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McMafia - Final episode reviewed

McMafia

Review by Rob Carnevale

IndieLondon Rating: 4 out of 5

WARNING: Spoilers discussed

THE final episode of McMafia confirmed the direction that this series was always heading in: the wholesale corruption of an innocent.

The BBC drama has been compared to The Godfather since its opening episode and, true to form, the journey of banker-turned-gangster Alex Godman (James Norton) was completed in typically engrossing fashion.

By the final minutes, Godman had overseen and carried out the elimination of his main nemesis, orchestrated a position at the top of the tree and all but waved goodbye to the ones he loved (from his disgraced father to his ex-fiancée).

The journey has been an absorbing one. Constructed meticulously, rather than spectacularly, the show succeeded by virtue of its slow-burn approach. The intricacies of rising through the underworld ranks were conducted with the style and precision of a chess match.

True, viewers had to be patient, particularly early on, as the myriad characters and locations came together. But the attention to detail and authenticity paid dividends even when requiring viewers to do a lot of work.

The decision to employ a truly multi-national cast was a wise one, ensuring that each role was occupied accordingly. While the quality of most of those actors also ensured that the power and nuances of the performances more than compensated for the lack of action that some people may have been anticipating.

Primary among these was David Strathairn’s Semiyon Kleiman, a former ally of Alex, turned snake, who was sadly absent from this final episode. Having made his deceptive play in the penultimate episode and placed Alex in the firing line, viewers may have expected some kind of reckoning for the character. Alas, this was not to be. Although his continued existence keeps him in play for any potential second series.

Another of the McMafia‘s biggest assets, however, was used to the max. Merab Ninidze’s Vadim was a towering presence, as he has been throughout the series. Wounded emotionally, following the Godfather III-style death of his daughter in the previous episode, this was a driven man falling apart at the seams, no longer able to make sound business decisions and placing his status at risk at every turn.

By the time Godman stood before him, as unlikely executioner, Vadim was a shadow of his former self, and yet someone we could almost [and that’s almost] sympathise with. We felt his hurt at the loss of his family… even though, in previous episodes, we had witnessed him beat a man to death and extol the virtues of attacking his enemies’ families. It’s the mark of a great actor that Vadim was, by no means, one dimensional.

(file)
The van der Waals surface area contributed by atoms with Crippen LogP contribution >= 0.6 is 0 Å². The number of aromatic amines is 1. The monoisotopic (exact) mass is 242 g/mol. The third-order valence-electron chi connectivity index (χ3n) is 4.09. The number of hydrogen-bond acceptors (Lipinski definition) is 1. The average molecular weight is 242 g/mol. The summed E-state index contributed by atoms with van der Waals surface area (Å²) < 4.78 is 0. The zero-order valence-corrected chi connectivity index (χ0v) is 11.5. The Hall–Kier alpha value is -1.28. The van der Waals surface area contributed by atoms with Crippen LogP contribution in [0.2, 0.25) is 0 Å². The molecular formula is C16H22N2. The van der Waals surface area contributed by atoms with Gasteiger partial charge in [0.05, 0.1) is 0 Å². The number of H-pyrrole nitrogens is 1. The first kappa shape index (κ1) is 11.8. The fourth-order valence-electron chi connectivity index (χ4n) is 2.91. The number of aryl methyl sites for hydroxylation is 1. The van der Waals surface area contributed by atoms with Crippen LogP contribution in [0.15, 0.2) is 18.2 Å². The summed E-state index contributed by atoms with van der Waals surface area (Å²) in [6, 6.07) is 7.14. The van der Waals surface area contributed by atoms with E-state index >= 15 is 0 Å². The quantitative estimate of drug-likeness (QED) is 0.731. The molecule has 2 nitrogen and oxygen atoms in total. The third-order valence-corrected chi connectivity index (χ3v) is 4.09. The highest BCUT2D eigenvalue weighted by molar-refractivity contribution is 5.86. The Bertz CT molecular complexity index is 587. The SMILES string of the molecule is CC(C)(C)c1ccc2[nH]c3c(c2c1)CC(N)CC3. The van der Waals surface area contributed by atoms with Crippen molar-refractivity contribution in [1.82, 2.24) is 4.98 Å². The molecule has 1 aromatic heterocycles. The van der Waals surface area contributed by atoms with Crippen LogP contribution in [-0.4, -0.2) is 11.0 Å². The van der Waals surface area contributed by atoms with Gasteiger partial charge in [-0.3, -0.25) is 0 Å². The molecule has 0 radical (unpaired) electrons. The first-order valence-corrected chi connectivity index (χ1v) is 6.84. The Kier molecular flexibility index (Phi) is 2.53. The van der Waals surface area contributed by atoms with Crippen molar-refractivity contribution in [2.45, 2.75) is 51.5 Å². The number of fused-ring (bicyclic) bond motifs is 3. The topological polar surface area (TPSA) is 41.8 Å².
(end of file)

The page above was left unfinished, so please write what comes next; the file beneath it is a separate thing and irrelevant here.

Alas, the same cannot be said for Norton, whose performances throughout the series provided one of the few weak links. Early on, Norton’s passive nature could have accounted for a certain naivety, or a sly way of making the character unreadable. Yet, as the episodes and twists unfolded [including the loss of his unborn child], Norton very rarely showed the emotion that could really have made his character’s journey so tragic.

Returning to The Godfather comparisons, Al Pacino’s descent into villainy was an agonising thing to watch: conveyed with all the passionate heartbreak that Pacino could bring to the screen. He remained root-worthy even at his most dislikeable.

Norton’s cold Godman was easier to begrudgingly admire than to ‘like’. The tragedy of his journey, as a result, felt less pronounced. By the time he had even out-manoeuvred the Mexican drug dealers who had become belated allies (and openly betrayed Caio Blat’s Antonio Mendez into the bargain), there was a sense of closure that felt as business-like as a Godman handshake (and less personal as a result).

As a result, McMafia – as a whole – remained a highly intelligent, and often gloriously intriguing, drama that remained emotionally cold. The emotional arcs failed to tug at the heart-strings as you perhaps felt they should.

And yet that didn’t ultimately detract too much from the overall enjoyment of the series as a whole. The insights it provided into contemporary organised crime were as grim as they were fascinating, while the locations added plenty of style, and the performances from the majority of the ensemble were exceptional (particularly in the way they gave lesser known actors from around the world the chance to shine).

McMafia therefore has to rate as a huge success for the BBC. And the type of show we would love to see return for a second series.

Read our exclusive interview with McMafia’s Clifford Samuel

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